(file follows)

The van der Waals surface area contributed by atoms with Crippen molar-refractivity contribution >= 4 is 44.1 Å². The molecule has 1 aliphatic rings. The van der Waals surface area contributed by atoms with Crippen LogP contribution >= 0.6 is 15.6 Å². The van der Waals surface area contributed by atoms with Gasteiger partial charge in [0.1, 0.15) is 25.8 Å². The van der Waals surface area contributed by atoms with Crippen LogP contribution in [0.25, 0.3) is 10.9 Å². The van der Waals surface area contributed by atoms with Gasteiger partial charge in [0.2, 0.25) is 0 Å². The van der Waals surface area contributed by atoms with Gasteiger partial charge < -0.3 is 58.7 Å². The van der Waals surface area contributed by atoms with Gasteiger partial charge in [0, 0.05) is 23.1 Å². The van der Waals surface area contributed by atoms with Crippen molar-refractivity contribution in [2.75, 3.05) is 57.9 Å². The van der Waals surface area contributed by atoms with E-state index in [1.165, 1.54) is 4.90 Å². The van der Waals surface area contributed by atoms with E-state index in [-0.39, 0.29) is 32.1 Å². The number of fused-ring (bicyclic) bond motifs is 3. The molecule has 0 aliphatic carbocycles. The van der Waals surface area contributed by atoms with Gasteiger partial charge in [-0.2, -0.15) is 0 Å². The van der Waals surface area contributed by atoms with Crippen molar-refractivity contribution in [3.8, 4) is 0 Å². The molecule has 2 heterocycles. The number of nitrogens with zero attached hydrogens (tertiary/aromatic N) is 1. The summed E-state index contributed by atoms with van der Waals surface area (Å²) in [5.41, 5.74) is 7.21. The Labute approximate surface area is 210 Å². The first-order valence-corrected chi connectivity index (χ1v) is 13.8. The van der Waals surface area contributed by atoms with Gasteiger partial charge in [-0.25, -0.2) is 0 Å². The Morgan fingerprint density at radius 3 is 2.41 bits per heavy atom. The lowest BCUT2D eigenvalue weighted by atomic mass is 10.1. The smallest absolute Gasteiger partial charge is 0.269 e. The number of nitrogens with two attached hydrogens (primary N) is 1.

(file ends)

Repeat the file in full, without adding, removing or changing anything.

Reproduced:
The van der Waals surface area contributed by atoms with Crippen molar-refractivity contribution >= 4 is 44.1 Å². The molecule has 1 aliphatic rings. The van der Waals surface area contributed by atoms with Crippen LogP contribution >= 0.6 is 15.6 Å². The van der Waals surface area contributed by atoms with Gasteiger partial charge in [0.1, 0.15) is 25.8 Å². The van der Waals surface area contributed by atoms with Crippen LogP contribution in [0.25, 0.3) is 10.9 Å². The van der Waals surface area contributed by atoms with Gasteiger partial charge in [0.2, 0.25) is 0 Å². The van der Waals surface area contributed by atoms with Gasteiger partial charge < -0.3 is 58.7 Å². The van der Waals surface area contributed by atoms with Gasteiger partial charge in [0, 0.05) is 23.1 Å². The van der Waals surface area contributed by atoms with Crippen molar-refractivity contribution in [2.75, 3.05) is 57.9 Å². The van der Waals surface area contributed by atoms with E-state index in [1.165, 1.54) is 4.90 Å². The van der Waals surface area contributed by atoms with E-state index in [-0.39, 0.29) is 32.1 Å². The number of fused-ring (bicyclic) bond motifs is 3. The molecule has 0 aliphatic carbocycles. The van der Waals surface area contributed by atoms with Gasteiger partial charge in [-0.2, -0.15) is 0 Å². The van der Waals surface area contributed by atoms with Crippen molar-refractivity contribution in [3.8, 4) is 0 Å². The molecule has 2 heterocycles. The number of nitrogens with zero attached hydrogens (tertiary/aromatic N) is 1. The summed E-state index contributed by atoms with van der Waals surface area (Å²) in [5.41, 5.74) is 7.21. The Labute approximate surface area is 210 Å². The first-order valence-corrected chi connectivity index (χ1v) is 13.8. The van der Waals surface area contributed by atoms with Gasteiger partial charge in [-0.25, -0.2) is 0 Å². The Morgan fingerprint density at radius 3 is 2.41 bits per heavy atom. The lowest BCUT2D eigenvalue weighted by atomic mass is 10.1. The smallest absolute Gasteiger partial charge is 0.269 e. The number of nitrogens with two attached hydrogens (primary N) is 1.